Europe Calls for Green Global Trade, Investment Strategies
(Bloomberg) -- Europe vowed to push nations around the world to move climate action up their political and economic agendas as it forges ahead with an ambitious green overhaul to become the world’s first continent to zero-out greenhouse gases.
As a green political momentum is building globally, the 27-nation European Union called on other countries to develop policies and targets that would send a clear signal on cutting pollution to businesses, citizens and policy makers. The bloc, which plans to reduce emissions at least 55% by 2030 from 1990 levels, wants to lead the global fight against climate change.
“The EU urges all countries to also align their trade promotion, finance, aid and foreign investment strategies with their domestic climate pledges and Paris Agreement commitments,” foreign affairs ministers from the bloc’s national governments said in a document on Monday.
The reinforcement of Europe’s strategy to embed climate and green energy in its foreign and security policy comes before a key United Nations meeting in Glasgow, Scotland, in November. It will take stock of global emissions-reduction pledges announced so far and provide an opportunity for governments worldwide to strengthen their commitments under the landmark 2015 Paris climate accord.
President Joe Biden, who is bringing the U.S. back into the Paris Agreement, is planning to host world leaders at a climate summit on Earth Day on April 22. His initiative follows a flurry of climate announcements from other major emitters in the past few months, with China, Japan and South Korea all committing to achieving carbon-neutral economies.
The EU pledged on Monday to use its diplomatic muscle to accelerate the global energy transition away from fossil fuels. For the bloc, climate change has grown into “a top table geopolitical issue” in all its relationships, according to Nick Mabey, chief executive officer of the E3G environmental think-tank.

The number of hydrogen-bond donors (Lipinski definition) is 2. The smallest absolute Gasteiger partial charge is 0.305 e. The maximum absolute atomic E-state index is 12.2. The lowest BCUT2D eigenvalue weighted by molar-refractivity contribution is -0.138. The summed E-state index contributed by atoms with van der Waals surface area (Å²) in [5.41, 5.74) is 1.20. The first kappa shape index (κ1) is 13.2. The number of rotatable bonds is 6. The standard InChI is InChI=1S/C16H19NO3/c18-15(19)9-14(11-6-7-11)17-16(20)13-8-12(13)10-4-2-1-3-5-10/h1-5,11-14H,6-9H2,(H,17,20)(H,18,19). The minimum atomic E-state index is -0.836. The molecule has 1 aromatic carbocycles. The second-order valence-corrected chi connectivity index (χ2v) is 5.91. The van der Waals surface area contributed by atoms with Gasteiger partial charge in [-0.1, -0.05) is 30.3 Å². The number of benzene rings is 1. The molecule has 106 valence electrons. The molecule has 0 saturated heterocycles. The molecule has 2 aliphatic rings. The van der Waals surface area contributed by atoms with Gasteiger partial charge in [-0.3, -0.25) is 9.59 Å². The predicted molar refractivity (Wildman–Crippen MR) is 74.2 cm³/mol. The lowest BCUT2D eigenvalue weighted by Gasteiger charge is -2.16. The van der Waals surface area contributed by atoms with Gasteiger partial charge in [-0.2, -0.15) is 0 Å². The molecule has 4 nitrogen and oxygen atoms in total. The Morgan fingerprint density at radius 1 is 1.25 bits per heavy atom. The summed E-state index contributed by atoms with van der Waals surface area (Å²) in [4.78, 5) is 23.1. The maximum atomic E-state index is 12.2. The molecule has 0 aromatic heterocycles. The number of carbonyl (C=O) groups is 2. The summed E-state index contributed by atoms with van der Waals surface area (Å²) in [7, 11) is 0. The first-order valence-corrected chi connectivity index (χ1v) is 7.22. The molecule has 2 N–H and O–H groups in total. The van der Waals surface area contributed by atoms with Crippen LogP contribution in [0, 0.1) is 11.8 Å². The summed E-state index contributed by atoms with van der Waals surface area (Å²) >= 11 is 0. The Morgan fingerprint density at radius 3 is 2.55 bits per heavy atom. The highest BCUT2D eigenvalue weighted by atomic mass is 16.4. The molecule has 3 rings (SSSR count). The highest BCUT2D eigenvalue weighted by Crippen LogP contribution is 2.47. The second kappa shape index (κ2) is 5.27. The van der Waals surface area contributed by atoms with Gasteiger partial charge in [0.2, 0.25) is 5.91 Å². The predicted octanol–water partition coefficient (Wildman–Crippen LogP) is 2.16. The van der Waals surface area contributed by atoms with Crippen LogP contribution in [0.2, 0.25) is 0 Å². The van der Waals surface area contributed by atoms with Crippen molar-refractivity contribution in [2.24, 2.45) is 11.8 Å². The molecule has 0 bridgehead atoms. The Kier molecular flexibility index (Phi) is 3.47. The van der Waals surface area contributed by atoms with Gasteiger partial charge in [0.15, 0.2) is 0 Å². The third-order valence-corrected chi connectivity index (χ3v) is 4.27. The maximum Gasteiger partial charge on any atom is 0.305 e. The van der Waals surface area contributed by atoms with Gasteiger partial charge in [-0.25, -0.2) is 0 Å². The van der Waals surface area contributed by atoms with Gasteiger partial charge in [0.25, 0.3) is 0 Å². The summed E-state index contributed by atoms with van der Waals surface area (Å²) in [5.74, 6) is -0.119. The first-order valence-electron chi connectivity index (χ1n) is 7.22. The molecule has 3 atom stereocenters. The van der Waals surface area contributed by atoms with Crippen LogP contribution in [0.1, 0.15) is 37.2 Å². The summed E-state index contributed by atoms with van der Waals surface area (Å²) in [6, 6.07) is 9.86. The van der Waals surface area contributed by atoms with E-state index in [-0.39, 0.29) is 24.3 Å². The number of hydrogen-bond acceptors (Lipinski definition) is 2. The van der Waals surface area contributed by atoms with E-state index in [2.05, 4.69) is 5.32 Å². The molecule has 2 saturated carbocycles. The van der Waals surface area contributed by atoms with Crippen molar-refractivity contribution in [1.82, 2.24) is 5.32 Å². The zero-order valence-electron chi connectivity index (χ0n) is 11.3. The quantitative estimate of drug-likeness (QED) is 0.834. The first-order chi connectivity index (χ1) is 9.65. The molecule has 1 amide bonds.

“Through its new climate targets and world leading Green Recovery package the EU has set the benchmark for climate action; it now needs to build the diplomatic strategy and machinery to leverage this into a global clean-energy transformation,” he said.
Alarmed that the bloc’s ever-stricter environmental regulations risk forcing polluting activities to relocate elsewhere in the world, the EU’s executive arm is drafting a law that would start penalizing imports of certain goods from countries with weak emissions rules.
The pledges are the latest in a series of policy initiatives comprising the so-called European Green Deal, a comprehensive package of measures that will push sectors from transport to energy generation and agriculture toward low and eventually zero greenhouse-gas emissions. Officials in Brussels hope the sweeping overhauls will also help the bloc assert its “strategic autonomy,” and reduce the dollar’s dominance in international finance.
The European Commission is already on course to become the world’s largest issuer of green and social debt. Brussels expects the issuance will turn the EU into a “global ‘green finance’ hub, bolstering the euro as the default currency for the denomination of sustainable financial products,” according to a policy document unveiled last week.
Adding to signs that weaning off dollar dependence has turned into a central policy objective, ministers on Monday pledged to promote “the use of the euro in energy trading.”
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